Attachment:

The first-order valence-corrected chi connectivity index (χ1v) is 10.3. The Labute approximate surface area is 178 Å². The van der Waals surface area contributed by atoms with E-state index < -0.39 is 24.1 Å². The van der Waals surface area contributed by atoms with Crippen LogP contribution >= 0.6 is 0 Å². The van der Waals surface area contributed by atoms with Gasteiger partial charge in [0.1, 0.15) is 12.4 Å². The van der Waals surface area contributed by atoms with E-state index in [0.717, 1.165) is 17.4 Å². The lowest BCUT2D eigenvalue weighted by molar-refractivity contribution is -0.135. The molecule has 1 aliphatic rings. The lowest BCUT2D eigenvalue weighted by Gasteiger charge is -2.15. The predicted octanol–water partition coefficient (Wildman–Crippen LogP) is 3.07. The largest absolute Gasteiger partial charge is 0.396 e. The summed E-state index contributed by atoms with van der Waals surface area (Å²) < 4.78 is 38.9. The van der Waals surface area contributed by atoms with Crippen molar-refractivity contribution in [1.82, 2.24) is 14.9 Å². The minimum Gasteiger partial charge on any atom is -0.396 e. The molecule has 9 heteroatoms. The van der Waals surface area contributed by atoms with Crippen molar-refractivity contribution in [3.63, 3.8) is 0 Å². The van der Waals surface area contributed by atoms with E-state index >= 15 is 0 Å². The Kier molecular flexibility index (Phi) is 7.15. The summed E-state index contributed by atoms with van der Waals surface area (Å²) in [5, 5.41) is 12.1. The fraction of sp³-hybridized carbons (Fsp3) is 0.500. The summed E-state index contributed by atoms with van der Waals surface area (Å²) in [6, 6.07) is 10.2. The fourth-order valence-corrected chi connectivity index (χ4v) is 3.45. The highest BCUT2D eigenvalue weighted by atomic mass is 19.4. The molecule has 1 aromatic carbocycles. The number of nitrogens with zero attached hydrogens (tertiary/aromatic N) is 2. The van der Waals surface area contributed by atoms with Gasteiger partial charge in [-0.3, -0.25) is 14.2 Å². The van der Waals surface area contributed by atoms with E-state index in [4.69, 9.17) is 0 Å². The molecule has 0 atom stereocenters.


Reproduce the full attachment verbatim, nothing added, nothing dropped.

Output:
The first-order valence-corrected chi connectivity index (χ1v) is 10.3. The Labute approximate surface area is 178 Å². The van der Waals surface area contributed by atoms with E-state index < -0.39 is 24.1 Å². The van der Waals surface area contributed by atoms with Crippen LogP contribution >= 0.6 is 0 Å². The van der Waals surface area contributed by atoms with Gasteiger partial charge in [0.1, 0.15) is 12.4 Å². The van der Waals surface area contributed by atoms with E-state index in [0.717, 1.165) is 17.4 Å². The lowest BCUT2D eigenvalue weighted by molar-refractivity contribution is -0.135. The molecule has 1 aliphatic rings. The lowest BCUT2D eigenvalue weighted by Gasteiger charge is -2.15. The predicted octanol–water partition coefficient (Wildman–Crippen LogP) is 3.07. The largest absolute Gasteiger partial charge is 0.396 e. The summed E-state index contributed by atoms with van der Waals surface area (Å²) < 4.78 is 38.9. The van der Waals surface area contributed by atoms with Crippen molar-refractivity contribution in [1.82, 2.24) is 14.9 Å². The minimum Gasteiger partial charge on any atom is -0.396 e. The molecule has 9 heteroatoms. The van der Waals surface area contributed by atoms with Crippen molar-refractivity contribution in [3.63, 3.8) is 0 Å². The van der Waals surface area contributed by atoms with E-state index >= 15 is 0 Å². The Kier molecular flexibility index (Phi) is 7.15. The summed E-state index contributed by atoms with van der Waals surface area (Å²) in [5, 5.41) is 12.1. The fraction of sp³-hybridized carbons (Fsp3) is 0.500. The summed E-state index contributed by atoms with van der Waals surface area (Å²) in [6, 6.07) is 10.2. The fourth-order valence-corrected chi connectivity index (χ4v) is 3.45. The highest BCUT2D eigenvalue weighted by atomic mass is 19.4. The molecule has 1 aromatic carbocycles. The number of nitrogens with zero attached hydrogens (tertiary/aromatic N) is 2. The van der Waals surface area contributed by atoms with Gasteiger partial charge in [-0.3, -0.25) is 14.2 Å². The van der Waals surface area contributed by atoms with E-state index in [4.69, 9.17) is 0 Å². The molecule has 0 atom stereocenters.